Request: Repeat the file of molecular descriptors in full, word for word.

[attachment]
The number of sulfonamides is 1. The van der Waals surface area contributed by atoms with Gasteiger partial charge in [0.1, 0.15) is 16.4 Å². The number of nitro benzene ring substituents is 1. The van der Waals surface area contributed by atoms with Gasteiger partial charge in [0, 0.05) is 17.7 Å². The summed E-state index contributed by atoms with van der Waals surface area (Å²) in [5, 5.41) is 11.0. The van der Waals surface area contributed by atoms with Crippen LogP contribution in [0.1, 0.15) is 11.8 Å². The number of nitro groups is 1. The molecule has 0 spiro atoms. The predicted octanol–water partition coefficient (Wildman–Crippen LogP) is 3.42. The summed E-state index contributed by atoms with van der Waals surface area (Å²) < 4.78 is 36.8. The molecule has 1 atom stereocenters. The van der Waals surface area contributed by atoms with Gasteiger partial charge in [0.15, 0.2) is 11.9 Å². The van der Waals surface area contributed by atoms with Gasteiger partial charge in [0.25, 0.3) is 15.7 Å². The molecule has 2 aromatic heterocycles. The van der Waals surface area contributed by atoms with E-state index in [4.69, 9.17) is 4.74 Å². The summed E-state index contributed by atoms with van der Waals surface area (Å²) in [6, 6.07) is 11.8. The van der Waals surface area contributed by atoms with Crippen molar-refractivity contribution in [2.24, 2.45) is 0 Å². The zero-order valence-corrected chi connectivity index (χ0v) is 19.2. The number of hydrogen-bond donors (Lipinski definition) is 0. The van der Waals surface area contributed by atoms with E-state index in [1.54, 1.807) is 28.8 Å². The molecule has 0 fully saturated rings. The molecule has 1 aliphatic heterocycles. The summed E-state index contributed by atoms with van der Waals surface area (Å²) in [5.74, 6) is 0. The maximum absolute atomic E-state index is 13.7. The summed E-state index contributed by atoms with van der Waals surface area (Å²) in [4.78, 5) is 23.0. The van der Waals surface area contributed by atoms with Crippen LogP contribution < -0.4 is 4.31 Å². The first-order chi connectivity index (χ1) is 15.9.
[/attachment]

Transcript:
The number of sulfonamides is 1. The van der Waals surface area contributed by atoms with Gasteiger partial charge in [0.1, 0.15) is 16.4 Å². The number of nitro benzene ring substituents is 1. The van der Waals surface area contributed by atoms with Gasteiger partial charge in [0, 0.05) is 17.7 Å². The summed E-state index contributed by atoms with van der Waals surface area (Å²) in [5, 5.41) is 11.0. The van der Waals surface area contributed by atoms with Crippen LogP contribution in [0.1, 0.15) is 11.8 Å². The number of nitro groups is 1. The molecule has 0 spiro atoms. The predicted octanol–water partition coefficient (Wildman–Crippen LogP) is 3.42. The summed E-state index contributed by atoms with van der Waals surface area (Å²) < 4.78 is 36.8. The molecule has 1 atom stereocenters. The van der Waals surface area contributed by atoms with Gasteiger partial charge in [0.15, 0.2) is 11.9 Å². The van der Waals surface area contributed by atoms with Gasteiger partial charge in [0.25, 0.3) is 15.7 Å². The molecule has 2 aromatic heterocycles. The van der Waals surface area contributed by atoms with E-state index in [4.69, 9.17) is 4.74 Å². The summed E-state index contributed by atoms with van der Waals surface area (Å²) in [6, 6.07) is 11.8. The van der Waals surface area contributed by atoms with Crippen molar-refractivity contribution in [2.24, 2.45) is 0 Å². The zero-order valence-corrected chi connectivity index (χ0v) is 19.2. The number of hydrogen-bond donors (Lipinski definition) is 0. The van der Waals surface area contributed by atoms with E-state index in [1.54, 1.807) is 28.8 Å². The molecule has 0 fully saturated rings. The molecule has 1 aliphatic heterocycles. The summed E-state index contributed by atoms with van der Waals surface area (Å²) in [5.74, 6) is 0. The maximum absolute atomic E-state index is 13.7. The summed E-state index contributed by atoms with van der Waals surface area (Å²) in [4.78, 5) is 23.0. The van der Waals surface area contributed by atoms with Crippen LogP contribution < -0.4 is 4.31 Å². The first-order chi connectivity index (χ1) is 15.9.